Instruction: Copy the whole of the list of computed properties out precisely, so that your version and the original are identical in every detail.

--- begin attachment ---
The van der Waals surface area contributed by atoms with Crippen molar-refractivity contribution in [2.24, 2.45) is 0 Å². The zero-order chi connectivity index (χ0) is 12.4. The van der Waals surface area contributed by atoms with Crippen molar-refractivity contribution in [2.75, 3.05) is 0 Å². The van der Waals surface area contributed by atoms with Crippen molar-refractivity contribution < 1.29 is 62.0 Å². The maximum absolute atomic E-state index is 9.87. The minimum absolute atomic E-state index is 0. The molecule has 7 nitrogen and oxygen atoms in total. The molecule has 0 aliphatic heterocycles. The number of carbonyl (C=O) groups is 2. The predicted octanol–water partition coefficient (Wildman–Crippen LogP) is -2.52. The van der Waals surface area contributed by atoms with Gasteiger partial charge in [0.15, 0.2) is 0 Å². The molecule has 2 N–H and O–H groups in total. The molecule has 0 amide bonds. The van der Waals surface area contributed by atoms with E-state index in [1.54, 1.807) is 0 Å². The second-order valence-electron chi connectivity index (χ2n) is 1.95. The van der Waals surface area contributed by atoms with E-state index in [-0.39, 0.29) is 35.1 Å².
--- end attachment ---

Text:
The van der Waals surface area contributed by atoms with Crippen molar-refractivity contribution in [2.24, 2.45) is 0 Å². The zero-order chi connectivity index (χ0) is 12.4. The van der Waals surface area contributed by atoms with Crippen molar-refractivity contribution in [2.75, 3.05) is 0 Å². The van der Waals surface area contributed by atoms with Crippen molar-refractivity contribution < 1.29 is 62.0 Å². The maximum absolute atomic E-state index is 9.87. The minimum absolute atomic E-state index is 0. The molecule has 7 nitrogen and oxygen atoms in total. The molecule has 0 aliphatic heterocycles. The number of carbonyl (C=O) groups is 2. The predicted octanol–water partition coefficient (Wildman–Crippen LogP) is -2.52. The van der Waals surface area contributed by atoms with Gasteiger partial charge in [0.15, 0.2) is 0 Å². The molecule has 2 N–H and O–H groups in total. The molecule has 0 amide bonds. The van der Waals surface area contributed by atoms with E-state index in [1.54, 1.807) is 0 Å². The second-order valence-electron chi connectivity index (χ2n) is 1.95. The van der Waals surface area contributed by atoms with E-state index in [-0.39, 0.29) is 35.1 Å².